In Illinois, one of the most common insect pests you will encounter on your cuburit crops will be the Striped cucumber beetle and to a much lesser extent the Spotted cucumber beetle.Both types damage your plants in the same way and are controlled in the same manner.The Striped C/beetle is just under ½ “ and the smaller Spotted C/beetle is approx ¼” long, the Striped C/beetle has a black underside and well-defined stripes, not to be confused with the Western Corn Rootworm that has a yellow underside and blurry stripes.The Spotted C/beetle is yellow-green with twelve black spots a black thorax, and yellow abdomen
Striped C/beetles overwinter in the soil and in woodland litter, they emerge and immediately begin feeding for several weeks in April and June preferring vine crops but will eat whatever is available.After feeding, mating will occur with the females laying eggs at the base of plants, the larvae hatch and feed mainly on roots for 2 to 4 weeks but they can eat any portion of the plant or fruit that is touching the ground, they then pupate and emerge as adults in July to early Sept.Two generations can occur in the southern portion of the state.The spotted c/beetle does not overwinter in Illinois and migrates from the southern states building up in numbers around mid-August, and reproduce once, in the northern part of the state they may not occur at all. Studies showing early arriving spotted cucumber beetles may suggest that some overwinter in Illinois
Both the striped and spotted cucumber beetles can cause substantial damage to the garden, being prepared for them is a must, just one infected cucumber beetle can spread bacterial wilt and mosaic virus which can make the plant more susceptible to Gummy Stem Blight and possible Powdery Mildew.Once a cucumber beetle feeds on a plant inflicted with bacterial wilt or mosaic virus it can pass that on to other plants it bites, and it only needs to be one bite to do so., Most large plants can survive this but a substantial part of the plant can be affected this area should be removed and taken off the property, or disposed of properly to not spread the disease. Window paning of leaves occurs when the underside of the leaf is eaten but not through to the top which will then turn brown and die, older plants can withstand more damage than younger ones, plants that have just emerged can be totally destroyed from root, stem and cotyledon damage.If wilting occurs it can be a sign of bacterial wilt.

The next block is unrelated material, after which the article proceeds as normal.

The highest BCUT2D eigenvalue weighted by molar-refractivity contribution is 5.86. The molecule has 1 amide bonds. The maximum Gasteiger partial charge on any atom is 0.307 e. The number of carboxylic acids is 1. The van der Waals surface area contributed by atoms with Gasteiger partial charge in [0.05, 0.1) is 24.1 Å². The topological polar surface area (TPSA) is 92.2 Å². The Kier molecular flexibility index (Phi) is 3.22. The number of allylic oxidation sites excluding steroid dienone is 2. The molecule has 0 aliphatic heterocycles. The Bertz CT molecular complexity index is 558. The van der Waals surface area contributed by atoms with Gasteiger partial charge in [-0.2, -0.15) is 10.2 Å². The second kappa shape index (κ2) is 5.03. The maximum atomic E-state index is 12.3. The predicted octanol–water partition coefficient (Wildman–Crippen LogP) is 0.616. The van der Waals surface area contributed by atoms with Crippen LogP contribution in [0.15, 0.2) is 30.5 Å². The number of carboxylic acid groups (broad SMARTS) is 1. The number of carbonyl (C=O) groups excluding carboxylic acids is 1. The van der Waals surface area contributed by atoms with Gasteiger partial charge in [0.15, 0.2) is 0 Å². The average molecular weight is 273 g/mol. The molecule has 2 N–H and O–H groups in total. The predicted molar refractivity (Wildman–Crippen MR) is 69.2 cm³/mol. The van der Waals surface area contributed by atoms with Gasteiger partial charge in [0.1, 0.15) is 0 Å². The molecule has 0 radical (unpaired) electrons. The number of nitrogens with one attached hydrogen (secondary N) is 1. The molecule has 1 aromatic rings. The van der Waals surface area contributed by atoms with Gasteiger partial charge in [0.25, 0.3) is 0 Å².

There are very few predators of the beetle with one type of soldier beetle being the most effective predator.The tachinid fly and braconid wasp attack adults and larvae can be killed by certain nematodes, row covers are effective but must be removed if allowing bees to pollinate.Some see success with garlic sprays and traps. Yellow flowers can be an attractant and favorite food, removing these can help reduce cucumber beetle populations. Some work has been done with Kaolin Clay a powder mixed with water and sprayed on plants to form a sticky barrier that clings to the cucumber beetle, they spend more time cleaning themselves than eating, try looking for a product called Surround.
Follow directions and your state and local laws when using insecticides, you may want to contact your local cooperative extension office to obtain a private applicator’s pesticide license they will teach you the proper application of chemicals and how to handle them safely.
Chemical control seems to be the most popular method among Giant pumpkin growers, Systemic pesticides containing Imidacloprid can be very effective against chewing insects but the damage and possible infection of a disease have already occurred before the insect dies. Sevin, an old favorite isn’t as effective and can kill earthworms, the more widely used active ingredients Bifenthrin Permethrin and Myclobutanil work very well with Bifenthrin possible being the favorite.Caution needs to be taken to prevent exposure to bees